Perhaps the most important goddess of all Egyptian mythology, Isis assumed,
during the course of Egyptian history, the attributes and functions of virtually
every other important goddess in the land. Her most important functions,
however, were those of motherhood, marital devotion, healing the sick, and the
working of magical spells and charms. She was believed to be the most powerful
magician in the universe, owing to the fact that she had learned the Secret Name
of Ra from the god himself. She was the sister and wife of Osiris, sister of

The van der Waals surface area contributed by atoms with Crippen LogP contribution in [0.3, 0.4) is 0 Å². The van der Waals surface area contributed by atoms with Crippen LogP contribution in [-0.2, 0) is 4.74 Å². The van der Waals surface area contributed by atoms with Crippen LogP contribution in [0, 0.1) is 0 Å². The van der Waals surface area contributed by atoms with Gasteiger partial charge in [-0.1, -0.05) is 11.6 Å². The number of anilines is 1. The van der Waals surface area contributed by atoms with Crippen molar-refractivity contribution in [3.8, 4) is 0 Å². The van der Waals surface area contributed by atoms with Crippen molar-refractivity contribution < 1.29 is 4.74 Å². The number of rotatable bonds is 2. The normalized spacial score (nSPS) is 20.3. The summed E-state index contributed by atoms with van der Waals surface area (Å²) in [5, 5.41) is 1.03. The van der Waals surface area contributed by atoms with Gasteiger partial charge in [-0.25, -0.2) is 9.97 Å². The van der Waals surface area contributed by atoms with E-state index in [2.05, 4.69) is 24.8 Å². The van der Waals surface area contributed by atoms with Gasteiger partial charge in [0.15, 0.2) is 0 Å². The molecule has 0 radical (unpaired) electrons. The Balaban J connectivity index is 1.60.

Set, and twin sister of Nephthys. She was the mother of Horus the Child
(Harpocrates), and was the protective goddess of Horus’s son Amset, protector of
the liver of the deceased.
Isis was responsible for protecting Horus from Set during his infancy; for
helping Osiris to return to life; and for assisting her husband to rule in the
land of the Dead.
Her cult seems to have originally centered, like her husband’s, at Abydos near
the Delta in the North (Lower Egypt); she was adopted into the family of Ra
early in Egyptian history by the priests of Heliopolis, but from the New Kingdom
onwards (c. 1500 BC) her worship no longer had any particular identifiable
center, and she became more or less universally worshiped, as her husband was.